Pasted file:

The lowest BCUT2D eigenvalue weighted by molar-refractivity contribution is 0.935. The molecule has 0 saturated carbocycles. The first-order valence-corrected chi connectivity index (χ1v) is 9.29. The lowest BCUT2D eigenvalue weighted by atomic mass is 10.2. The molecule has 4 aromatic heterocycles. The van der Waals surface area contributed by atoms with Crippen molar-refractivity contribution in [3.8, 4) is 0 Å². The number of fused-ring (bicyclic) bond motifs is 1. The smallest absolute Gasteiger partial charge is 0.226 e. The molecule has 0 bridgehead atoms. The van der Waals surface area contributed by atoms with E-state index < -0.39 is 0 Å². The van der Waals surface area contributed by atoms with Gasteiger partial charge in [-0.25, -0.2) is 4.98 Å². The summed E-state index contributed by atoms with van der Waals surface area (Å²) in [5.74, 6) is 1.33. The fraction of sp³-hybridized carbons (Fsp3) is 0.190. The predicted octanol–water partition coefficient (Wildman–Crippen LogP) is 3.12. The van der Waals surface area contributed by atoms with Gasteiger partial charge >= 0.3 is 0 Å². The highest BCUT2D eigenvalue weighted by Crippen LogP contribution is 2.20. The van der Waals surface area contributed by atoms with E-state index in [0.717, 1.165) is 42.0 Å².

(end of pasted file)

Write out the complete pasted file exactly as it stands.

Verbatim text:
The lowest BCUT2D eigenvalue weighted by molar-refractivity contribution is 0.935. The molecule has 0 saturated carbocycles. The first-order valence-corrected chi connectivity index (χ1v) is 9.29. The lowest BCUT2D eigenvalue weighted by atomic mass is 10.2. The molecule has 4 aromatic heterocycles. The van der Waals surface area contributed by atoms with Crippen molar-refractivity contribution in [3.8, 4) is 0 Å². The number of fused-ring (bicyclic) bond motifs is 1. The smallest absolute Gasteiger partial charge is 0.226 e. The molecule has 0 bridgehead atoms. The van der Waals surface area contributed by atoms with E-state index < -0.39 is 0 Å². The van der Waals surface area contributed by atoms with Gasteiger partial charge in [-0.25, -0.2) is 4.98 Å². The summed E-state index contributed by atoms with van der Waals surface area (Å²) in [5.74, 6) is 1.33. The fraction of sp³-hybridized carbons (Fsp3) is 0.190. The predicted octanol–water partition coefficient (Wildman–Crippen LogP) is 3.12. The van der Waals surface area contributed by atoms with Gasteiger partial charge >= 0.3 is 0 Å². The highest BCUT2D eigenvalue weighted by Crippen LogP contribution is 2.20. The van der Waals surface area contributed by atoms with E-state index in [0.717, 1.165) is 42.0 Å².